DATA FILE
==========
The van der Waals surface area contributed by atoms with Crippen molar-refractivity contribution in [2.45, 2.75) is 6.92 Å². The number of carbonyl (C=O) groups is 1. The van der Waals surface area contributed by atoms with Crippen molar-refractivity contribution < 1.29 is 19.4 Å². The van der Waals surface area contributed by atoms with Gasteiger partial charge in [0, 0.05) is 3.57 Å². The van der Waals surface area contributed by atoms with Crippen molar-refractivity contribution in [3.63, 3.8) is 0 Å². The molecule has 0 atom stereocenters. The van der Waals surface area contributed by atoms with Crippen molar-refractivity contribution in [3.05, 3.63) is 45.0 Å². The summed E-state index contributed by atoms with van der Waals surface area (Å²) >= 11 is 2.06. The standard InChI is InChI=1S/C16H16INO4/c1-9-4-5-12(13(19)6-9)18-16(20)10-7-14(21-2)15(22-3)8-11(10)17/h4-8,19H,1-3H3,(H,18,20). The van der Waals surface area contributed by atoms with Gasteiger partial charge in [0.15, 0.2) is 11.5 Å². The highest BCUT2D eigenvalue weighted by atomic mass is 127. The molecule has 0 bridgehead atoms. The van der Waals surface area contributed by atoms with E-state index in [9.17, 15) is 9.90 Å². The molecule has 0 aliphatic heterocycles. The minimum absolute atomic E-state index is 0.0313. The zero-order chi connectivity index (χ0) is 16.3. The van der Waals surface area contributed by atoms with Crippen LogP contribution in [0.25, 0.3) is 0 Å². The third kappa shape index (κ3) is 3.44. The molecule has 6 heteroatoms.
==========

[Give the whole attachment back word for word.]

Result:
The van der Waals surface area contributed by atoms with Crippen molar-refractivity contribution in [2.45, 2.75) is 6.92 Å². The number of carbonyl (C=O) groups is 1. The van der Waals surface area contributed by atoms with Crippen molar-refractivity contribution < 1.29 is 19.4 Å². The van der Waals surface area contributed by atoms with Gasteiger partial charge in [0, 0.05) is 3.57 Å². The van der Waals surface area contributed by atoms with Crippen molar-refractivity contribution in [3.63, 3.8) is 0 Å². The molecule has 0 atom stereocenters. The van der Waals surface area contributed by atoms with Crippen molar-refractivity contribution in [3.05, 3.63) is 45.0 Å². The summed E-state index contributed by atoms with van der Waals surface area (Å²) >= 11 is 2.06. The standard InChI is InChI=1S/C16H16INO4/c1-9-4-5-12(13(19)6-9)18-16(20)10-7-14(21-2)15(22-3)8-11(10)17/h4-8,19H,1-3H3,(H,18,20). The van der Waals surface area contributed by atoms with Gasteiger partial charge in [0.15, 0.2) is 11.5 Å². The highest BCUT2D eigenvalue weighted by atomic mass is 127. The molecule has 0 bridgehead atoms. The van der Waals surface area contributed by atoms with E-state index in [9.17, 15) is 9.90 Å². The molecule has 0 aliphatic heterocycles. The minimum absolute atomic E-state index is 0.0313. The zero-order chi connectivity index (χ0) is 16.3. The van der Waals surface area contributed by atoms with Crippen LogP contribution in [0.25, 0.3) is 0 Å². The third kappa shape index (κ3) is 3.44. The molecule has 6 heteroatoms.